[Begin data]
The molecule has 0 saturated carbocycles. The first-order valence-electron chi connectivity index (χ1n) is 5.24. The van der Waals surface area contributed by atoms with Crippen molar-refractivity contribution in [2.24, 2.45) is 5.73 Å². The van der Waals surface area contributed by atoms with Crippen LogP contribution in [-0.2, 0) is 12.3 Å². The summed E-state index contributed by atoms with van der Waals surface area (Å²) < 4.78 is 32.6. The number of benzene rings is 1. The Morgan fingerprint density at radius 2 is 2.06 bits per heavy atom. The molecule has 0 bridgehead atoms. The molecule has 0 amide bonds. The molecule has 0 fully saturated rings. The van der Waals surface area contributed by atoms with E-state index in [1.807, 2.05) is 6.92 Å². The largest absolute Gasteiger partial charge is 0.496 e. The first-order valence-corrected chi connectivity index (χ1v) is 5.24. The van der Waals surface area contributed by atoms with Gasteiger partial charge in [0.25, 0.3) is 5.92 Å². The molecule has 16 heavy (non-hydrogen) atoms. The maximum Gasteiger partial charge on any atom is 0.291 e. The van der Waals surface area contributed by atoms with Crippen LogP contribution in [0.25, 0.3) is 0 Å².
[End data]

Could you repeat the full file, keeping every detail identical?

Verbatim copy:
The molecule has 0 saturated carbocycles. The first-order valence-electron chi connectivity index (χ1n) is 5.24. The van der Waals surface area contributed by atoms with Crippen molar-refractivity contribution in [2.24, 2.45) is 5.73 Å². The van der Waals surface area contributed by atoms with Crippen LogP contribution in [-0.2, 0) is 12.3 Å². The summed E-state index contributed by atoms with van der Waals surface area (Å²) < 4.78 is 32.6. The number of benzene rings is 1. The Morgan fingerprint density at radius 2 is 2.06 bits per heavy atom. The molecule has 0 bridgehead atoms. The molecule has 0 amide bonds. The molecule has 0 fully saturated rings. The van der Waals surface area contributed by atoms with E-state index in [1.807, 2.05) is 6.92 Å². The largest absolute Gasteiger partial charge is 0.496 e. The first-order valence-corrected chi connectivity index (χ1v) is 5.24. The van der Waals surface area contributed by atoms with Gasteiger partial charge in [0.25, 0.3) is 5.92 Å². The molecule has 16 heavy (non-hydrogen) atoms. The maximum Gasteiger partial charge on any atom is 0.291 e. The van der Waals surface area contributed by atoms with Crippen LogP contribution in [0.25, 0.3) is 0 Å².